August 23, 2019
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UM-Augusta offers accelerated bachelor’s degree to millworkers affected by Verso closure

ORLAND, Maine — Ahead of the imminent closure of Verso’s paper mill in Bucksport, the University of Maine at Augusta announced a plan that could help some laid-off workers get on the path to a new career faster.

UM-Augusta will work with Verso workers who already have an associate degree to figure out how to turn their previous education and work experience into a bachelor’s degree at an accelerated pace.

“Because the Verso millworkers are highly trained and well certified, and many already have their Associate’s degree, they may be much closer than they think to a bachelor’s degree, ” UM-Augusta President Glenn Cummings said in a statement on Thursday.

The hope is that previously earned degrees, certificates and work experience may be able to be translated into course credits toward a bachelor’s degree. UM-Augusta is based in the state capital but has a campus in Bangor. It’s mission is to serve nontraditional students.

That’s a prospect that sounds attractive to Lance Raymond, of Prospect, who said he has worked at the mill since 1980.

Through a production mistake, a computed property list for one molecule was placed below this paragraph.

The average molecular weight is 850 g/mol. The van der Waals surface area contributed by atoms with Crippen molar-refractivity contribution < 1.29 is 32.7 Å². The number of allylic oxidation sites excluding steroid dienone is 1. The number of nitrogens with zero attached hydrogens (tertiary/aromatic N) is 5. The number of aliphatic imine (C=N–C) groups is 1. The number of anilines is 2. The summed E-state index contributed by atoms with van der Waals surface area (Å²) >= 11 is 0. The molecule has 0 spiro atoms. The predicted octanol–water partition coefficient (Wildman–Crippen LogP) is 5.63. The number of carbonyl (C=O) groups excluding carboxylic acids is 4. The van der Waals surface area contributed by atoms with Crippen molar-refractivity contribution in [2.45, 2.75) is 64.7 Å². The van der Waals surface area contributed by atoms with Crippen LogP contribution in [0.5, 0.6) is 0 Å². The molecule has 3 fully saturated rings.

“I’m 55 years old and it’s a hard market and you need all the help you can get,” he said at a job fair in Orland Thursday held for soon to be displaced workers. Representatives from UM-Augusta attended the job fair to speak to Verso employees about their offerings.

“Where I have an associate degree from Eastern Maine Community College, I thought it could be a great opportunity to get my bachelor’s degree,” Raymond said, explaining that he’d learned about UM-Augusta’s offering on the mill’s website. “And they’ve agreed to waive the application fee so I had to take a look at it.”

Cummings thinks some may be able to turn their associate degree into a bachelor’s in a year or a year and a half, as opposed to the three years it often takes.

“We know that the best jobs in Maine are attached to a bachelor’s degree,” he said. Cummings hopes UM-Augusta can make that option more attractive.

One program he said makes sense for Verso Paper workers to look into is the applied science degree, which prepares students for jobs as research assistants or lab technicians. Places like the Jackson Lab, in Bar Harbor, and biotech companies in Portland have those types of jobs available, he said.

He said the business degree may also be one that former Verso employees could work toward, which is the program Raymond said he is interested in.

Verso Paper announced in early October that the Bucksport mill’s final day of paper production would be Dec. 1 and that 570 employees would be laid off. The announcement followed closures of mills in Old Town and Millinocket earlier this year, resulting in a loss of an estimated 1,000 jobs between the three mills.

 



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